Huawei 5G infrastructure will take five years to remove, operators say
Image credit: REUTERS
Vodafone and BT executives have warned MPs that they require a minimum of five years to remove Huawei equipment from their telecommunications networks, in order to prevent serious disruption to users.
In January, the UK government gave Shenzhen-based Huawei the green light to provide non-core equipment for the UK’s 5G network, with a market cap of 35 per cent. However, fresh US sanctions placed against the company and a backbench Tory rebellion motivated by concerns that Huawei is a national security threat have forced the government to reconsider Huawei’s position.
Huawei has repeatedly denied claims that it acts as an earpiece for the Chinese Communist Party (CCP) and has asserted that it is a wholly independent company which follows the laws of the countries in which it operates.
The Government is expected to U-turn on January’s decision and ban Huawei from the UK’s telecommunications networks entirely, potentially ordering network operators to remove all Huawei equipment by 2023.
In an appearance before the Commons Science and Technology Select Committee, representatives from Vodafone and BT – which both use significant quantities of Huawei equipment in their 5G and legacy networks – warned against forcing operators to remove and replace Huawei equipment with such a tight timescale.
Both Vodafone and BT representatives agreed that a minimum period of five years, or ideally seven years, would be realistic.
Andrea Dona, head of networks for Vodafone UK, said that a total ban on Huawei would mean that investment currently assigned to its 5G rollout would need to be redirected towards replacing old Huawei equipment at a cost in the “low single-figure billions”.
He warned that being forced to remove Huawei equipment by the 2023 deadline would “undermine the resilience of the network” and that a realistic timeframe would be required to minimise the impact on customers: “A five-year transition plan would be the minimum,” Dona told MPs.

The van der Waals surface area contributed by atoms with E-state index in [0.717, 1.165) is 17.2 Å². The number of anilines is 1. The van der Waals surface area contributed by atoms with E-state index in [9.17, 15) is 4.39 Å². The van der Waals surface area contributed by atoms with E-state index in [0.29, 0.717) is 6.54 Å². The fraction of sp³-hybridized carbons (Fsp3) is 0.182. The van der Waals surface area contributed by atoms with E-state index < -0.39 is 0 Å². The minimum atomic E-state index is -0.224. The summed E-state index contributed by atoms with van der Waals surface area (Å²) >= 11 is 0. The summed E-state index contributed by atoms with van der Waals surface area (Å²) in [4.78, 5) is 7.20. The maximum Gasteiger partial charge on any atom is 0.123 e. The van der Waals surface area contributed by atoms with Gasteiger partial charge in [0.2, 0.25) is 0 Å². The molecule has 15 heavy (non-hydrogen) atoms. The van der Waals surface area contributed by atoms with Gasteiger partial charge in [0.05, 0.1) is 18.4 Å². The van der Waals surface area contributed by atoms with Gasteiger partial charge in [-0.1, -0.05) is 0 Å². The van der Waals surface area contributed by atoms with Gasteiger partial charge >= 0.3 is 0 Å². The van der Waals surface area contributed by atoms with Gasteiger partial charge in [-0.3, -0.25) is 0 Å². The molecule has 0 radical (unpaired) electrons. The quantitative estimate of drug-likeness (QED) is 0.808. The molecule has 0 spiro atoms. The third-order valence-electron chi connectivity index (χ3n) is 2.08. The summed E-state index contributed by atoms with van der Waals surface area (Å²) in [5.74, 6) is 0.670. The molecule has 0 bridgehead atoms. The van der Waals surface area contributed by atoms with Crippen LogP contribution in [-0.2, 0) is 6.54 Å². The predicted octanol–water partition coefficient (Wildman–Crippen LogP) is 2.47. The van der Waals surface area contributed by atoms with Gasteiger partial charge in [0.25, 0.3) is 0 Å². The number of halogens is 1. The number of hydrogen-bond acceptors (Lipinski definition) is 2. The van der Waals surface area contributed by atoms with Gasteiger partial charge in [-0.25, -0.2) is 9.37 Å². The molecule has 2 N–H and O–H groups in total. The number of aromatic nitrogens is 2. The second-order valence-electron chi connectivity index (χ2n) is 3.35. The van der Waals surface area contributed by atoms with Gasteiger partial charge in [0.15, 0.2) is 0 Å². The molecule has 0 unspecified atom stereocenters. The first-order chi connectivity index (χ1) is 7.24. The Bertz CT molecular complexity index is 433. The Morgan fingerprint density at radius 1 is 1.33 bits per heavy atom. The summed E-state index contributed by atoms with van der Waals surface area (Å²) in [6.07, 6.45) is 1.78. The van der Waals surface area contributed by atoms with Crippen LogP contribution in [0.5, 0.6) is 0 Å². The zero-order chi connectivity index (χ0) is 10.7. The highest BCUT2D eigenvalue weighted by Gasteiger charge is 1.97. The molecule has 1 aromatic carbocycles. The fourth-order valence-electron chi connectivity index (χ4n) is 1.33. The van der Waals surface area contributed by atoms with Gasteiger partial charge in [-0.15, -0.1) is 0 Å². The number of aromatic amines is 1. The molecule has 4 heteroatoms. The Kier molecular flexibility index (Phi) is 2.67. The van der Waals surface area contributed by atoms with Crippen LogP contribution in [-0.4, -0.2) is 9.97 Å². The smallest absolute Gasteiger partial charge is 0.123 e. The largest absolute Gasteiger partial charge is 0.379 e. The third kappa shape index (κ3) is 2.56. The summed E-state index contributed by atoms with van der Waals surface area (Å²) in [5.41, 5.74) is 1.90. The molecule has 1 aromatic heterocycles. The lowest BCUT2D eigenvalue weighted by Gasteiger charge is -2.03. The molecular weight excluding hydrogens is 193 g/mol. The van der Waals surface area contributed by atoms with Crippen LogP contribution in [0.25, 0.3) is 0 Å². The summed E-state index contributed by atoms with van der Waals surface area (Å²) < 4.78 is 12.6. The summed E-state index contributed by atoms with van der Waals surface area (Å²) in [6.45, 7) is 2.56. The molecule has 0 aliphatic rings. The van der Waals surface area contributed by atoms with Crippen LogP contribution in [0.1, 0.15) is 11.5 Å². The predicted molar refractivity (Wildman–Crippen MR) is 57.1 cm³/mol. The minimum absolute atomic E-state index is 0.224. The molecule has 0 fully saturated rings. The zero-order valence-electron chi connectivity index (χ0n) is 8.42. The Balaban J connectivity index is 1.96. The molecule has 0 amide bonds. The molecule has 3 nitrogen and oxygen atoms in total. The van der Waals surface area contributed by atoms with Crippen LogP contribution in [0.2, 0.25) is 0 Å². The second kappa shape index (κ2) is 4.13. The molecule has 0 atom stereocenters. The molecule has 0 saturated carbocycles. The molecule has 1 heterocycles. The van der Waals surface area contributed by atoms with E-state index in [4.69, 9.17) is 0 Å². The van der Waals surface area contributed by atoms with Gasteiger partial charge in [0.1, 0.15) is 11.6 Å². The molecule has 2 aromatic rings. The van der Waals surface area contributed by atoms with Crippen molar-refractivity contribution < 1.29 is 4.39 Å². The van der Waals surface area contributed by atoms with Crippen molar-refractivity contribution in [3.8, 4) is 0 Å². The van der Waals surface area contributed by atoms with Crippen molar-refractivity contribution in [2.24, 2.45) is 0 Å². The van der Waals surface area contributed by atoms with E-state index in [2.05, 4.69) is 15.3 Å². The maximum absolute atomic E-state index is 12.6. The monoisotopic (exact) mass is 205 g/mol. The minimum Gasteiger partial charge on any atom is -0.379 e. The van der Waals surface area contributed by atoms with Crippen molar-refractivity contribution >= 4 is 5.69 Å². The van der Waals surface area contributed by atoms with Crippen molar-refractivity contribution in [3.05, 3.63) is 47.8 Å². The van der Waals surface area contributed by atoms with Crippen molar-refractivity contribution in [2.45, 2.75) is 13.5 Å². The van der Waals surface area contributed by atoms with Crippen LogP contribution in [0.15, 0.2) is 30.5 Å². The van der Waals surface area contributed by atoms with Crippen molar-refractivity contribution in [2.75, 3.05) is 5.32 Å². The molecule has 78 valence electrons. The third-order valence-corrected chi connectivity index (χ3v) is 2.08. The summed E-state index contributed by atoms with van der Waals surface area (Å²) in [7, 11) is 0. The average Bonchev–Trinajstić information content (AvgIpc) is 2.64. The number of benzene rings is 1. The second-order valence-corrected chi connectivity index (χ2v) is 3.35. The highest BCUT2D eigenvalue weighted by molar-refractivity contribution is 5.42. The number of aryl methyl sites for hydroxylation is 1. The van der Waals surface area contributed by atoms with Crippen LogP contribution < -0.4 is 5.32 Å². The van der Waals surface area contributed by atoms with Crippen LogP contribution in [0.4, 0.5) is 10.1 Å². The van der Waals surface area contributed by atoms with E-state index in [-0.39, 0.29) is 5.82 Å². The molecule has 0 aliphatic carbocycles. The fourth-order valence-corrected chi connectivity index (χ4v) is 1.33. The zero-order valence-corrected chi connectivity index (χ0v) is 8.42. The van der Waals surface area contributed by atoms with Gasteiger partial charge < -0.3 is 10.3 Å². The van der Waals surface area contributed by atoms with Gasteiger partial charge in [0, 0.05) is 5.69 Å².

Both Dona and BT’s representative, CTO Howard Watson, warned that being given insufficient time to make these changes would mean many customers suffering signal blackouts, sometimes for multiple days.
“To take the whole network out would require multiple sites to be switched off at the same time for at least a day, sometimes for two days,” said Watson. “Take London; London is mainly served through equipment on top of rooftops. We need to close the streets, bring cranes in, put new equipment on top of rooftops, replace it, put the old equipment back down on the street, open the street again. That is logistically not practical in the timeframe that has been discussed.”
MPs questioned the representatives about the dwindling competition in the telecommunications equipment sector. There are just now three major providers of 5G equipment: Huawei, Sweden’s Ericsson, and Finland’s Nokia.
Dona said that government efforts would be welcome in encouraging competition: “If we let market forces take their course it could take a very long time [for companies to compete]. However, with a concerted effort with government to fund R&D, to pilot and facilitate the deployment, to stimulate the entry of these new players, and support their scalability, those timescales could be reduced.”
MPs expressed interest in the possibility of South Korean electronics giant Samsung competing in the 5G market; Samsung has a comparatively small presence in UK mobile networks. Samsung VP Woojune Kim said that Samsung could “definitely” supply a new standalone 5G network to UK operators, although there are obstacles preventing it from competing.
But he said that backwards-facing investment in legacy (2G, 3G, and 4G) technology would be necessary for Samsung to compete as a 5G vendor. While 5G equipment from Samsung could be overlaid over other vendors’ 4G equipment – bypassing the need for vendor-neutral OpenRAN systems – operators are concerned that this would deteriorate user experience.
Kim told MPs that Huawei is an aggressive competitor which undercuts the market in a way that should not be sustainable for any business, although he stopped short of accusing Huawei of receiving favourable treatment from the CCP.
“We have frequently seen bids which do not seem to make sense in the pricing. If they were a company that were beholden to shareholders and had to make a profit, [they could not] offer that sort of bid,” Kim said. “If you look at a product everyone can guess how much it will cost in raw materials and based on that, we frequently see bids that do not make sense. You could say that the company just takes a long-term view […] it is open to interpretation how that is possible.”
Sign up to the E&T News e-mail to get great stories like this delivered to your inbox every day.